Winnett ACES is making strides to revitalize the community aspects of the town of Winnett while retaining its rich history. Currently, there are limited businesses and opportunities for community members to interact with each other. Without robust businesses, shops and stores in a town, there isn’t a strong draw for kids to stay in or come back to the area and take over agricultural operations.

Limited opportunities for the next generation and no succession for family ranches often means big losses for wildlife, conservation and communities. Through grants, generous donors and the hard work of the Winnett ACES team, we have set out to revitalize Winnett by first restoring the historic Odd Fellows building with apartments and adding a local bistro, coffee shop, ice cream parlor and breakfast nook.

A beaver dam analog at work, catching the flow and adding much-needed water to the landscape.

A new community building is also currently being built in Winnett. If you build it, they will come! A strong Winnett community allows for improved agricultural operations and improved wildlife conservation. Grants, individual donations and fundraising tallied $130,595 for the initiative.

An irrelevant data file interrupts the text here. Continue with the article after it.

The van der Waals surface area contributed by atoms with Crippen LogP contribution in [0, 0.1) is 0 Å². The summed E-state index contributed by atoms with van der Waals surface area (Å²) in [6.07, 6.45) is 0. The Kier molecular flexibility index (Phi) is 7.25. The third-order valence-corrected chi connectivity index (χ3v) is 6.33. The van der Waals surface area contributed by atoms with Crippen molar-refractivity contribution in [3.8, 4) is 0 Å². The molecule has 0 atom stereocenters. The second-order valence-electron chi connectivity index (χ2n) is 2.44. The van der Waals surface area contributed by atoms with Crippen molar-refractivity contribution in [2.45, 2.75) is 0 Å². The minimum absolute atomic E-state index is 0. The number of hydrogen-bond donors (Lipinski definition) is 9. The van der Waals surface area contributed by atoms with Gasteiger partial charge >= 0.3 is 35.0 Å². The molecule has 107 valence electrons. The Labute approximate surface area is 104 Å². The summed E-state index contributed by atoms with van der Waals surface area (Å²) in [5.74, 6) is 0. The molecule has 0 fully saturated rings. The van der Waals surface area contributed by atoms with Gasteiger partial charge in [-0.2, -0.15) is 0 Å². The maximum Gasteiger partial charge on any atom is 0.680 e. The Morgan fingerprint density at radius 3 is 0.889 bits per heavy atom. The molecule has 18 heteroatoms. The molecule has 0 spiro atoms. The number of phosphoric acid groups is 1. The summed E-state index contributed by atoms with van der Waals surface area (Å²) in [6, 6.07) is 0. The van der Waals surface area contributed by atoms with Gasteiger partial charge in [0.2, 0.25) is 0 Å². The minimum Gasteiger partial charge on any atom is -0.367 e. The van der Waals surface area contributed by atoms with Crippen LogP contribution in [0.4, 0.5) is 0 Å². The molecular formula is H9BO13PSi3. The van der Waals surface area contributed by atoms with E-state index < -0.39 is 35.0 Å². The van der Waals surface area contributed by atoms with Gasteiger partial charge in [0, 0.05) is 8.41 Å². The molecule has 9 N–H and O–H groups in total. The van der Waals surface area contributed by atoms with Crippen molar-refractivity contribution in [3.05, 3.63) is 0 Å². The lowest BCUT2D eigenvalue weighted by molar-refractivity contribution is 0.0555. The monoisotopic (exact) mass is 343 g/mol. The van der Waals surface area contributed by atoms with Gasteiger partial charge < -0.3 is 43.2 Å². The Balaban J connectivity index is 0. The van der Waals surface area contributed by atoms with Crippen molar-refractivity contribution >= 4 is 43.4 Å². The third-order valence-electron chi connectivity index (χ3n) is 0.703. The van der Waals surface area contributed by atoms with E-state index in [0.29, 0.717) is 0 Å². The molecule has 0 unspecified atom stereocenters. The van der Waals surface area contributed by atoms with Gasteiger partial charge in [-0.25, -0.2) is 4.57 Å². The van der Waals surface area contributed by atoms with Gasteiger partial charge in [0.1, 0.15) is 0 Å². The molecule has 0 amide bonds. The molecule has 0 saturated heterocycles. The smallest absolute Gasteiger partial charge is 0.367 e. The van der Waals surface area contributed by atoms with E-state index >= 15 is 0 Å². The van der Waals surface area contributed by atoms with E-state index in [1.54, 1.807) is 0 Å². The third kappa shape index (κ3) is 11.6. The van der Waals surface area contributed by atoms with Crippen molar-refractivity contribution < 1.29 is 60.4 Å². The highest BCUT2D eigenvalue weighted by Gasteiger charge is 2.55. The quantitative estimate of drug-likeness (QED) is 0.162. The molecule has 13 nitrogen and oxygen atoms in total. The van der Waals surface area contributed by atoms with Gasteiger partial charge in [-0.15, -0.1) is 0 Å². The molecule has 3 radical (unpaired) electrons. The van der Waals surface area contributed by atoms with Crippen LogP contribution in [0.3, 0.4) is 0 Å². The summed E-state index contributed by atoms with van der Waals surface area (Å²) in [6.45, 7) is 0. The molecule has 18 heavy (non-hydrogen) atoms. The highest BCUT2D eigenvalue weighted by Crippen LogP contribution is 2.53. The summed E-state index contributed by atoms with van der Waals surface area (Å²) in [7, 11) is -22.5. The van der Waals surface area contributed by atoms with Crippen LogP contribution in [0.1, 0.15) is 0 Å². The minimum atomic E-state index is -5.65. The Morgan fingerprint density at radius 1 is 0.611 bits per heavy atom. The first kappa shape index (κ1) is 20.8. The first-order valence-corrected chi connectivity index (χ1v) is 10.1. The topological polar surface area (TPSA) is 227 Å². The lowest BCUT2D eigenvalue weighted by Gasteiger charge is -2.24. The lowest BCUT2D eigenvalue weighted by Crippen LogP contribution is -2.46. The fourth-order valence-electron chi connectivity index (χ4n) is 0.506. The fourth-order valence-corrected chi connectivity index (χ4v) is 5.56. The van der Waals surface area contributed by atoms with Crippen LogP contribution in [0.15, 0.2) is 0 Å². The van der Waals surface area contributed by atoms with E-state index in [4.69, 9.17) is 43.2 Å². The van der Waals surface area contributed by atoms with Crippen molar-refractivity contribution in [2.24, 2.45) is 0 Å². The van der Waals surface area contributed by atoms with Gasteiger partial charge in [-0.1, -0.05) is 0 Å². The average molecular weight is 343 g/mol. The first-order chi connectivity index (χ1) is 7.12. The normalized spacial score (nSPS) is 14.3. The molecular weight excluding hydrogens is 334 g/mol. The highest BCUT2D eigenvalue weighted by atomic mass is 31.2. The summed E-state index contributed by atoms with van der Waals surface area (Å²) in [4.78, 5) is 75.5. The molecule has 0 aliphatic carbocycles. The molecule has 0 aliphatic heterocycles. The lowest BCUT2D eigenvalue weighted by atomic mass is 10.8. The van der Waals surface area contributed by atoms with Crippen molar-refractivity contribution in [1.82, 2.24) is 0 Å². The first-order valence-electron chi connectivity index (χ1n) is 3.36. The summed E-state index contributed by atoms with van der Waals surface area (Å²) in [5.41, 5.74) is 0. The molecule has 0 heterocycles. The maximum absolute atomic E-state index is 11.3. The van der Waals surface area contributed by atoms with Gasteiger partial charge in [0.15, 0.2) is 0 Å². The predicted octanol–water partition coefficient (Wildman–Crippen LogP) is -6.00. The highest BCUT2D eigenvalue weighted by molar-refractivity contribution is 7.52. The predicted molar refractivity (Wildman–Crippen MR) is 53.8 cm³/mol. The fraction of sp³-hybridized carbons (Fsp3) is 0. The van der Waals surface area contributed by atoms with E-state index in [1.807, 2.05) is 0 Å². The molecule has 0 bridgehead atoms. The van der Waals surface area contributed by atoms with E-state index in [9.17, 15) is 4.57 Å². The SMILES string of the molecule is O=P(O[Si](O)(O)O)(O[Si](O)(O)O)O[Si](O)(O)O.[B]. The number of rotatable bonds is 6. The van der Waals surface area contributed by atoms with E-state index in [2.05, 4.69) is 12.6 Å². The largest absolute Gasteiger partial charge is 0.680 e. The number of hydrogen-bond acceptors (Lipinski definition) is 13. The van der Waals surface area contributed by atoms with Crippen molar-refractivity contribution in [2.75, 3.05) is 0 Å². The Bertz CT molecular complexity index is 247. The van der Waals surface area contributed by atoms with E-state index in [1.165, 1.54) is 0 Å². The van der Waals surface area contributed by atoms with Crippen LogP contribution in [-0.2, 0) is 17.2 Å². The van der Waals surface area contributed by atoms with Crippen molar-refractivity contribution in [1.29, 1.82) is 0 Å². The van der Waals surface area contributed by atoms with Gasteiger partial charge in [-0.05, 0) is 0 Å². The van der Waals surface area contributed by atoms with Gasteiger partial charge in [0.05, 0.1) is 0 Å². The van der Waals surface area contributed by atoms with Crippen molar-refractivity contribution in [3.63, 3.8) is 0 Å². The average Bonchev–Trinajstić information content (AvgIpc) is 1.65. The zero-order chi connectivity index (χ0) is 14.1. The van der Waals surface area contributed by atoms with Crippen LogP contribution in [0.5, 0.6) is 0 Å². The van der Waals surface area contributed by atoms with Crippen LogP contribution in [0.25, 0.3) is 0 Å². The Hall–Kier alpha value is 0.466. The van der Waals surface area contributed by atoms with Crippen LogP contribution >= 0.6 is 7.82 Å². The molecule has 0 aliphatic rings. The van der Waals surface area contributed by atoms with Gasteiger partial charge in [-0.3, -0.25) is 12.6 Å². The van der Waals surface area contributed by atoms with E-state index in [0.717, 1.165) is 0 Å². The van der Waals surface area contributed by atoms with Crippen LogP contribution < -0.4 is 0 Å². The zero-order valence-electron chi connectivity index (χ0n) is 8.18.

Farmers, ranchers and private landowners have always been among ACES, NGPJV and PF’s most valued partners. These land stewards work with us by protecting grasslands and other wildlife habitats on their property by enrolling land in programs such as the ACES Rangeland Improvement Cost Share, EQIP, N-GRIP, RSVP and now the BIG HIP RCPP (Regional Conservation Partnership Program).

These partnerships support what is known as the North American Model of Wildlife Conservation, which is made up of landowners, sportsmen and other conservation partners. This model is the idea that wildlife is public property and as such is a shared resource that must be conserved for the greater good.

Photo by Aaron Blackschmidt


Partnerships are the glue that holds this collective conservation, agricultural, community ideology and team together.

Working together, ACES and partners have built an extensive habitat network that not only helps sustain ungulates but also grassland birds such as the Sprague’s pipit, chestnut-collared longspur, thick-billed longspur and Baird’s sparrow. In addition, sportsmen and other outdoor enthusiasts have volunteered to help with conservation projects and have benefited immensely from this habitat, some of which is open for public hunting in the form of Block Management or BLM properties.

Habitat conservation and biologist positions such as mine would not be possible if it were not for the collaborative partnership efforts by ACES, Pheasants Forever, NGPV, Natural Resource Conservation Service, The Nature Conservancy, Partners for Fish and Wildlife, World Wildlife Fund, Petroleum County Conservation District and above all, the dedicated farmers and ranchers of Montana.

By Joshua Hobbs, Pheasants Forever Coordinating Wildlife Biologist with Winnett ACES

This story originally appeared in the 2022 Fall Issue of the Pheasants Forever Journal. If you enjoyed it and would like to be the first to read more great upland content like this, become a member today!